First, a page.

I come from a family of fashionistas. My maternal grandmother, Madeline Hall Wheeler, a diminutive 4"11"woman didn't know she was short and never felt limited to wearing petite accessories. My earliest memories of her were going into her crowded bedroom--closets overflowing with clothes, shoes, purses, belts, and hats. Her dresser drawers were filled with silk flowers; leather gloves in all lengths and colors; costume jewelry; colorful cabbage flower hankies. Drawers of silk scarves, still with the aroma of her perfume. A cacophony of colors and textures.
As a young woman, she severely burned her arms while wearing and cleaning a pair of leather gloves. She was left with severe scarring on both arms, which she never hid. Instead she wore short sleeve tops in the summer with her arms loaded with noisy bracelets. I loved to see her get off the train in Baltimore when she came to visit us from her home Wilmington, Delaware. She was always impeccably dressed, never without hat and gloves. As she aged and needed a cane, she painstakingly adorned it with rhinestones and silk flowers that she changed with the seasons.
My mother, Madeline Wheeler Murphy, never left the house without her "Love that Red " Revlon lipstick. My mother collaborated with her seamstress using designer patterns to make beautiful, stylish clothes. A master knitter, she coordinated her stunning sweaters to compliment her outfits.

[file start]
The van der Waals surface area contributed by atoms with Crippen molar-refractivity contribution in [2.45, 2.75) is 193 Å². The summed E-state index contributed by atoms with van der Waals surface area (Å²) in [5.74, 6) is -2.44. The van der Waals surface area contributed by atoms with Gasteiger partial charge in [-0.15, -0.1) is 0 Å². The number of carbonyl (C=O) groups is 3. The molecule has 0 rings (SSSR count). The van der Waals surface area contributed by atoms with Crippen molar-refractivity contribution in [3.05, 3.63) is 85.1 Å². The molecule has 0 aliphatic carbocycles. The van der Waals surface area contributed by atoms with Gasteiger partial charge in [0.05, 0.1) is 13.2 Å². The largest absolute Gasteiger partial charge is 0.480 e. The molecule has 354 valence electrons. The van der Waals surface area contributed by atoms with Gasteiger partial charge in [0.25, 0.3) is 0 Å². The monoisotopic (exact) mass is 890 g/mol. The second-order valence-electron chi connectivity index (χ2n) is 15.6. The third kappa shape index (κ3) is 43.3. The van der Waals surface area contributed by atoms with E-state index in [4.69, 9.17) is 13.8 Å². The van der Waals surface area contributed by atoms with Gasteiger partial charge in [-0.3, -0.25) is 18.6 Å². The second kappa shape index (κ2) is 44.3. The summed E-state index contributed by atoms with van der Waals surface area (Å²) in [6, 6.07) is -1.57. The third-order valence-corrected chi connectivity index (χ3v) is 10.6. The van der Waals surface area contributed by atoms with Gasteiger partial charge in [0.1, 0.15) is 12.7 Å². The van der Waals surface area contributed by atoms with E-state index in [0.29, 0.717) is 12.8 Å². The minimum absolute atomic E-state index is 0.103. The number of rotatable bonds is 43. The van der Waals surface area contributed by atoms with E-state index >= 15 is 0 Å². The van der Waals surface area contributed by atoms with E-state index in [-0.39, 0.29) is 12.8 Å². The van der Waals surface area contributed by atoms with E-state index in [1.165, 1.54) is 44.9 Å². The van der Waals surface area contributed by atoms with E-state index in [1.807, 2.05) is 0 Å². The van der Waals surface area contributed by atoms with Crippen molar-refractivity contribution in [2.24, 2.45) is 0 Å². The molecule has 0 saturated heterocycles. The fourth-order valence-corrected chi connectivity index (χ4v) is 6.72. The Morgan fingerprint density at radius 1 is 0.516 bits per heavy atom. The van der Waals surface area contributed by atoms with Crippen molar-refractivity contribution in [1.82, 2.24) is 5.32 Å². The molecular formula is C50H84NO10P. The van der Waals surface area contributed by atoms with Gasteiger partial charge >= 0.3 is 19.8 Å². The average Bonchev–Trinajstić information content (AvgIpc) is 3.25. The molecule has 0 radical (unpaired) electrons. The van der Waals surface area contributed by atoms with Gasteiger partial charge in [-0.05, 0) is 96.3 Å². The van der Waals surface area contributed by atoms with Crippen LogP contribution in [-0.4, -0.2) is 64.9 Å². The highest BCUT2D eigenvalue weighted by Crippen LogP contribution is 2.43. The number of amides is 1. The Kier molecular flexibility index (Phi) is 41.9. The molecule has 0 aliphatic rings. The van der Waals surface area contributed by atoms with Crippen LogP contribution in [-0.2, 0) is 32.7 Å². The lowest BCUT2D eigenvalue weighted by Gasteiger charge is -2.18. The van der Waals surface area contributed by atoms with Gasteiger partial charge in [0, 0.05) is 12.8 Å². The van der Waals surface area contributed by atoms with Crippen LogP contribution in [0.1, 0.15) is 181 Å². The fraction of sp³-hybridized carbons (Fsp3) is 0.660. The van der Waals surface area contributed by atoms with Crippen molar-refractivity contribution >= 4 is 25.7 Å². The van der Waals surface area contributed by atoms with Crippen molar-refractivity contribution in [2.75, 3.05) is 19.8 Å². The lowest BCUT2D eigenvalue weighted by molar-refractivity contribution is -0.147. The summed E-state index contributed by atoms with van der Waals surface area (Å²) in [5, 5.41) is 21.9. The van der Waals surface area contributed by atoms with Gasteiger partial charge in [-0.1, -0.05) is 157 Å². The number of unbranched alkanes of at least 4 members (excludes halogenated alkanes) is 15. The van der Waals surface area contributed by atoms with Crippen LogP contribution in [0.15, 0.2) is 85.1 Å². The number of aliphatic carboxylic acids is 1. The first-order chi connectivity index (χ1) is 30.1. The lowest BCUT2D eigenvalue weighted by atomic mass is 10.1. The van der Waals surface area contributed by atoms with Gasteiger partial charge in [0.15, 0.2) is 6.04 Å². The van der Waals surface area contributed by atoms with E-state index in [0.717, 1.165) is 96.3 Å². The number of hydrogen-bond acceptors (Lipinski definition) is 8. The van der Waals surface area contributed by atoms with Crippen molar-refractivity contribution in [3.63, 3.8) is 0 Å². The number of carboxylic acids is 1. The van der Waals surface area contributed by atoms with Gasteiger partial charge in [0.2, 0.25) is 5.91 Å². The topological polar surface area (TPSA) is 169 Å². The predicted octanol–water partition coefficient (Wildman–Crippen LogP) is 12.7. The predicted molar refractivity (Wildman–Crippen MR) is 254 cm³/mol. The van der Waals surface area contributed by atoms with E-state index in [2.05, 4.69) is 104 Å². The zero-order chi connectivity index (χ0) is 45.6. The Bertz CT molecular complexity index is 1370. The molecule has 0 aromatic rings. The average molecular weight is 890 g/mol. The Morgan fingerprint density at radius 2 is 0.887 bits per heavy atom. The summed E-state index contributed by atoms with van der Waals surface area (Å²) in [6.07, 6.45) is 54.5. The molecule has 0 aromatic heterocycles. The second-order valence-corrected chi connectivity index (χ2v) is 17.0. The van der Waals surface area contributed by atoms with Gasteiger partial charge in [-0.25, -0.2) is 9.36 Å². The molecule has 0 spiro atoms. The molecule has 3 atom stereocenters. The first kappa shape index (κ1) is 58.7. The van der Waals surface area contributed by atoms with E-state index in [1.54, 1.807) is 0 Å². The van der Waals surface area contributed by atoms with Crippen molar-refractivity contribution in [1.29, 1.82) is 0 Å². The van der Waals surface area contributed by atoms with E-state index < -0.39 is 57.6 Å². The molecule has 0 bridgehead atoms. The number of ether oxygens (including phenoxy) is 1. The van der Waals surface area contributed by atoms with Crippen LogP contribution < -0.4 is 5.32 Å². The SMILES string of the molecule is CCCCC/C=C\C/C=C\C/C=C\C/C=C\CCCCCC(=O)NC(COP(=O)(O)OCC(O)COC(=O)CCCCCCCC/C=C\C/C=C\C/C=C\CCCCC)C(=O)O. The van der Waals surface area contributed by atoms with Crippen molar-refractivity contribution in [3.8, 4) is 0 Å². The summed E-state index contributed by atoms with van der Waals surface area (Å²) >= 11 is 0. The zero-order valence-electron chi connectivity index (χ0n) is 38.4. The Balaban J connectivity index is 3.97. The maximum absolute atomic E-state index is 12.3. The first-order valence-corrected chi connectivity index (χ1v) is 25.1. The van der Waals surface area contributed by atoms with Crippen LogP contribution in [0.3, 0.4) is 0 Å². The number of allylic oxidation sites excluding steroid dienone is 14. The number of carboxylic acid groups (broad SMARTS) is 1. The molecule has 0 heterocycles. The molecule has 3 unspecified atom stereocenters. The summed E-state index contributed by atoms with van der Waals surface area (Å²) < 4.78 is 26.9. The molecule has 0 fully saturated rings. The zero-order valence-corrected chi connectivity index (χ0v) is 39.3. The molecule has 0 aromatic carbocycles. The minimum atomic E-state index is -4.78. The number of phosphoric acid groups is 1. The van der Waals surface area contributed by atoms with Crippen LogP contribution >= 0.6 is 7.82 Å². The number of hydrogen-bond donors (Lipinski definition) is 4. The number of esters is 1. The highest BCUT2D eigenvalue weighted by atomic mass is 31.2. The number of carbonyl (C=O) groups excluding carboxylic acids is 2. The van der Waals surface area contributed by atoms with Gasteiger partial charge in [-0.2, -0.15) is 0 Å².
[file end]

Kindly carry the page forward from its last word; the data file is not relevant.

My mother was an excellent seamstress. And much to my chagrin, she made all my clothes because she hated anything that was "ordinary." As a teenager I would have given anything to dress like the other girls who wore store bought clothes. It was not until years later that I would appreciate and emulate my mother and grandmother's creativity and fashion sense.
In 1983, after a career as studio artist, painter and printmaker, I stopped making art and became an art administrator, art advisor, curator and art dealer.(firstname.lastname@example.org).
But in 1992 I felt the desire to create again. It began with restringing my old necklaces. Then I took a class on beaded jewelry. I discovered that making jewelry was akin to painting and drawing with colored beads and wire and that the female s torso was akin to a blank canvas. I began designing jewelry with that in mind.
I work in my studio in complete silence, designing and assembling each piece myself. No sketches; just the beads talking to me.
So it is against the background of growing up with my two Madeline muses-bodacious, glamorous, and fearless women who influenced me to create unique jewelry.
I invite you to become one of my beloved collectors and denounce the ordinary.
Sit down and have fun browsing my website.